AIDS is an everyday experience. The dates on this calendar all relate to the AIDS crisis. Some are globally known; others are drawn from personal experiences.
This online calendar is produced in partnership with Visual AIDS and is an extension of the exhibition “EVERYDAY,” which was curated by Jean Carlomusto, Alexandra Juhasz and Hugh Ryan in 2016. The exhibition and accompanying print calendar explored the AIDS crisis—historically and currently—through the lens of art and ephemera that examines and evidences daily experiences and practices in response to HIV/AIDS. Artists featured in the “EVERYDAY” exhibition were invited to submit as many dates to the calendar as they desired.
We invite you to reflect upon these dates, and this artwork, in dialogue with one another. We also encourage you to submit dates of your own by clicking here. Submissions may include the date of your diagnosis, the date of the loss of a loved one to AIDS-related illness or a significant milestone in your life with HIV/AIDS.
New submissions will be continually added to the calendar because AIDS is not over.
Ward 86, the world’s first dedicated outpatient AIDS clinic, opens at San Francisco General Hospital. (1983)
ACT UP stages action in Albany to protest New York State’s lack of attention to the AIDS epidemic. (1990)
A meeting in Larry Kramer’s apartment forms the nucleus of Gay Men’s Health Crisis, the first community-based AIDS service provider, now GMHC. (1982)
U.S. officially lifts the HIV travel and immigration ban. (2010)
DIVA TV inaugurates AIDS Community Television, a weekly television series and media network for AIDS activism. (1993)
World-renowned ballet dancer Rudolf Nureyev dies of AIDS-related complications. (1993)
AIDS first reported among the female partners of men who had the disease, suggesting it could be passed on via heterosexual sex. (1983)
First of two days of ACT UP demonstrations demanding the immediate repeal of Georgia’s sodomy laws. (1990)
Felix Gonzales-Torres dies of AIDS-related complications. (1996)
The CDC revises AIDS definition to note newly identified virus and issues provisional guidelines for blood screening. (1985)
President Barack Obama addresses HIV in his final State of the Union Address. “Right now, we’re on track to end the scourge of HIV/AIDS.” (2016)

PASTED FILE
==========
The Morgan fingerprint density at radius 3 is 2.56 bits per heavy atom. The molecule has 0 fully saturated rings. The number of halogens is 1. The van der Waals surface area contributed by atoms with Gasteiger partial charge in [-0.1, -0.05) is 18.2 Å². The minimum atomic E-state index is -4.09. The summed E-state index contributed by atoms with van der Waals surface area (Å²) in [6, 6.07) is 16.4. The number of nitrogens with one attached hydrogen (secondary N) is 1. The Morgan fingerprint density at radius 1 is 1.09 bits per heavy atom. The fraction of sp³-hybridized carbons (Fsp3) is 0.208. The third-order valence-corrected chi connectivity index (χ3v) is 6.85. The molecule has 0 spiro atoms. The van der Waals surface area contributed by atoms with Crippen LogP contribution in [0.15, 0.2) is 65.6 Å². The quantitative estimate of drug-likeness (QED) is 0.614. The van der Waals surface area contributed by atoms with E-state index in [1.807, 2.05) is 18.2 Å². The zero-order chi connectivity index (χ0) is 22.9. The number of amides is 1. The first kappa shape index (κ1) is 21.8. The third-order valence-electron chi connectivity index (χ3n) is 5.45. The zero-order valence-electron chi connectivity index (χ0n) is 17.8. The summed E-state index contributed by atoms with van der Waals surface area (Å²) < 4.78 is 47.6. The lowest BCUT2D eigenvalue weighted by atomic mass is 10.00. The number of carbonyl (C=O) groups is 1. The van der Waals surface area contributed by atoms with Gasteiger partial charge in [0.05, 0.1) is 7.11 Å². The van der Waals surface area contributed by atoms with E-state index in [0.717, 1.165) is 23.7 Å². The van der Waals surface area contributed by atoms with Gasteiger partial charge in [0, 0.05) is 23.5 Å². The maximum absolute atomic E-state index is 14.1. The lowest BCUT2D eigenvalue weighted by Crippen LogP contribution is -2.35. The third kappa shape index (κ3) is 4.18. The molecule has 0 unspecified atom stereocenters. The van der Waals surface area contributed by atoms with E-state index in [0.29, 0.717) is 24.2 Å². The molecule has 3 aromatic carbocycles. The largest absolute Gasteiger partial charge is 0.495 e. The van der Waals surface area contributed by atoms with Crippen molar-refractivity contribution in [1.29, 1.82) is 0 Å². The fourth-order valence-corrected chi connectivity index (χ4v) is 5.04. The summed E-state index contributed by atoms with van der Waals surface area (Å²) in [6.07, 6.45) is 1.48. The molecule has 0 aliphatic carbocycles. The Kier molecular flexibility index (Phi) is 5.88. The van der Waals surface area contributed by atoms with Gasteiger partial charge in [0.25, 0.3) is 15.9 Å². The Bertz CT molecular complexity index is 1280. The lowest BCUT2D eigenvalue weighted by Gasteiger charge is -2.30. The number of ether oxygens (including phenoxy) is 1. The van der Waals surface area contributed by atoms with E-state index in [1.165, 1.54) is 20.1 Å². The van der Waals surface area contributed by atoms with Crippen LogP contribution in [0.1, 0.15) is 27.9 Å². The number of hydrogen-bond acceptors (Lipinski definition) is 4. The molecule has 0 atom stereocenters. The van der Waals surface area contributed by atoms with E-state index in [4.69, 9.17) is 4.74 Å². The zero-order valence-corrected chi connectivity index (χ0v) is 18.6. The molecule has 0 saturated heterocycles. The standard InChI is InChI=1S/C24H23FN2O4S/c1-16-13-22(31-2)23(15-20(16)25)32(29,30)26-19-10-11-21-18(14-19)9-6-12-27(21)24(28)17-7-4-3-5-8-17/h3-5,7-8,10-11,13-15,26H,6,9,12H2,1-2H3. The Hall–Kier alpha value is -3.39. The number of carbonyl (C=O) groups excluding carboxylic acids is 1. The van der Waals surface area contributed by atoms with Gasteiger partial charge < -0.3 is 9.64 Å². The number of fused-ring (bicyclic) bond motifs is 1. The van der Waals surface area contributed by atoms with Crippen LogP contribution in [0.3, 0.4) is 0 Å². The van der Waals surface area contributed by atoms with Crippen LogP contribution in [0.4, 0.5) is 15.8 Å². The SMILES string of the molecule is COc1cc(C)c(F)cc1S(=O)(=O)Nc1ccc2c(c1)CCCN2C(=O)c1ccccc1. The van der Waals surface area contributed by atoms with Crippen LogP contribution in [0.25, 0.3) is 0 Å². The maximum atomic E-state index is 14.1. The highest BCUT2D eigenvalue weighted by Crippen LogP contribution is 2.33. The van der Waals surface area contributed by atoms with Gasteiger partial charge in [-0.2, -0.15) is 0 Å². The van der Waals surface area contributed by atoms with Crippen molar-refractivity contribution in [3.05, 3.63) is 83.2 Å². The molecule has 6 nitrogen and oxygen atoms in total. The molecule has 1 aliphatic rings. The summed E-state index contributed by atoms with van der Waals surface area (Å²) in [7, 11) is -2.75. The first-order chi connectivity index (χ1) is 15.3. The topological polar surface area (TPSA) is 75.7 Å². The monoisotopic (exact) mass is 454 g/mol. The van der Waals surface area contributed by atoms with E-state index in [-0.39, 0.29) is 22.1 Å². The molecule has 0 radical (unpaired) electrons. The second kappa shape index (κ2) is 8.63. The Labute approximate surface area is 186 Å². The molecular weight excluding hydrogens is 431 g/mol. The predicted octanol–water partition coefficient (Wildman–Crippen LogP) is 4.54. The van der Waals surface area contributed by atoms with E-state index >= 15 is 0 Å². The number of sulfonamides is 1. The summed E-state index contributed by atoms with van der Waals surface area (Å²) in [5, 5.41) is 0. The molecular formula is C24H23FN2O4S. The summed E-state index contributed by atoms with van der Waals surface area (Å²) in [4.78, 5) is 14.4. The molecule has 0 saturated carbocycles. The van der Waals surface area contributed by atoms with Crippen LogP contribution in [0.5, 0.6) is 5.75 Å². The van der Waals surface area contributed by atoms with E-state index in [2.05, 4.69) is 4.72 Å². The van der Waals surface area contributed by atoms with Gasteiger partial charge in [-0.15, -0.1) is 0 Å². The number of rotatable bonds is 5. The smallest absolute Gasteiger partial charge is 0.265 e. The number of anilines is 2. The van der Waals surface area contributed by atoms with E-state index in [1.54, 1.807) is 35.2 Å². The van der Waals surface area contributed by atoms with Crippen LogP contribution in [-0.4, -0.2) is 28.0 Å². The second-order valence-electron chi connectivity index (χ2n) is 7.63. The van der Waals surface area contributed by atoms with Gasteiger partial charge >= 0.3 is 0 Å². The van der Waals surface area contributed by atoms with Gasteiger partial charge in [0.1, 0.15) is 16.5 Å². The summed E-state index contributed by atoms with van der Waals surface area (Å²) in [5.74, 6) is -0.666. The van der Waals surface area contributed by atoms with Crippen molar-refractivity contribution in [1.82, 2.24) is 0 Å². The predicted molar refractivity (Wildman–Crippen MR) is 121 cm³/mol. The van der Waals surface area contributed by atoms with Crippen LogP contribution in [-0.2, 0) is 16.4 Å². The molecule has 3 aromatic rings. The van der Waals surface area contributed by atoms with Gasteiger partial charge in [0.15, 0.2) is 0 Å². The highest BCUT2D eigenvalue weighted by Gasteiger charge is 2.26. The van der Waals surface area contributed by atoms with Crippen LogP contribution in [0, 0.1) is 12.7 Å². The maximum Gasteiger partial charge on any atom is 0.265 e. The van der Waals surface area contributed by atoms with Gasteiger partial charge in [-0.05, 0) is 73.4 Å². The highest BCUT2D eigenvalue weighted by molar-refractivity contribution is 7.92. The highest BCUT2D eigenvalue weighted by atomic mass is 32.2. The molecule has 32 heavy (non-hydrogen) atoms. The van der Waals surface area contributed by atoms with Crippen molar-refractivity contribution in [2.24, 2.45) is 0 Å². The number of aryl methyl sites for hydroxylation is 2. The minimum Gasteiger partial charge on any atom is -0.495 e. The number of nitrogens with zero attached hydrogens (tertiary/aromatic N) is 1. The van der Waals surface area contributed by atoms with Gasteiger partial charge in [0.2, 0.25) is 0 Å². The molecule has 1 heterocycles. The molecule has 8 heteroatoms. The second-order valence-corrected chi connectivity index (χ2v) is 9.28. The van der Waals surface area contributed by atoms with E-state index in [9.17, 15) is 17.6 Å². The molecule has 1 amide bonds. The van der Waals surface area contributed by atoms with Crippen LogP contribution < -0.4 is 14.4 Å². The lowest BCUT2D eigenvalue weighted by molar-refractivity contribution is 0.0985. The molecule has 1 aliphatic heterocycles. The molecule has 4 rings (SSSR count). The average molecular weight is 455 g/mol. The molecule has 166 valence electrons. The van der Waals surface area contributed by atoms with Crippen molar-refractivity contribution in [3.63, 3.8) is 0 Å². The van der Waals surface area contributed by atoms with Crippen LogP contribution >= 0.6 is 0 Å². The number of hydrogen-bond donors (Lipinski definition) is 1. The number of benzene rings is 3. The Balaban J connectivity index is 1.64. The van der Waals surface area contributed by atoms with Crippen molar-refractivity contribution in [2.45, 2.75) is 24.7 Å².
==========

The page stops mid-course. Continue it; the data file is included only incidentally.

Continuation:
Joyce McDonald diagnosed HIV positive. (1995)
darkroom danny diagnosed HIV positive. (2014)
Just Say No to Cosmo—ACT UP women’s caucus responds to Cosmopolitan magazine article that claims “women are not at risk for AIDS.” (1988)
The Ryan White Story first airs on television. (1989)
The FDA approves Etravirine (ETR), brand name Intelence. (2008)
ACT UP/NY Housing Committee meets with Mayor Koch’s housing advisor to discuss lack of AIDS housing in NY. (1989)
HIV activist and UNAIDS staffer Eric Sawyer carries the Olympic flame in Calgary, Canada, as part of the 2010 Olympic Torch Relay. (2010)
The CDC recommends post-exposure prophylaxis (PEP) for people exposed to HIV, saying treatment should start no more than 72 hours after a person has been exposed to the virus. (2005)
ACT UP/New York activists enter the CBS Evening News studio and shout “AIDS is news—Fight AIDS, not Arabs” during the opening broadcast. (1991)
ACT UP declares a Day of Desperation demanding that everyone realize that every day is a day of desperation for those in the AIDS community. Demonstrations are organized throughout NYC. (1991)
John Hanning diagnosed HIV positive. (1995)
The Fuck Laws Flash Collective formed at Concordia University in Montreal. (2014)
Felix Gonzales Torres’ lover, Ross Laycock, dies of AIDS-related complications. (1991)
The musical Rent opens at the New York Theatre Workshop, the same day Jonathan Larson, its author and composer, dies. (1996)
Eva Hayward born.
Ira Sachs’ film Last Address premieres at Sundance. (2010)
Doctor informs artist John Hanning that he has six months to live. He survived. (1995)
President George W. Bush announces the establishment of PEPFAR to address AIDS, across the globe, specifically in Africa, in his State of the Union address. (2003)
The FDA approves Evotaz, a combination of atazanavir and cobicistat (ATV/COBI). (2015)
Gran Fury: Read My Lips opens at 80 Washington Square East. (2012)
About the Artwork
This book was part of a series of projects about AIDS that Louie did after he was diagnosed, and are broadly autobiographical. A theme of the books is the fragility of the body and the medications used to sustain it. Another theme is sight, vision, seeing—lenses and magnifying glasses and glass marbles—and the need to orient oneself in the world, find one’s place (symbolized by the compasses, the tiny glass bottle with a sailboat in it, the bottle with a seashell, the bottle with a tiny pair of dice, the plumb bob).
– Eve Sinaiko, friend of Gin Fong Louie
Founded in 1988, Visual AIDS is the only contemporary arts organization fully committed to raising AIDS awareness and creating dialogue around HIV issues today, by producing and presenting visual art projects, exhibitions, public forums and publications—while assisting artists living with HIV/AIDS. Visual AIDS is committed to preserving and honoring the work of artists with HIV/AIDS and the artistic contributions of the AIDS movement.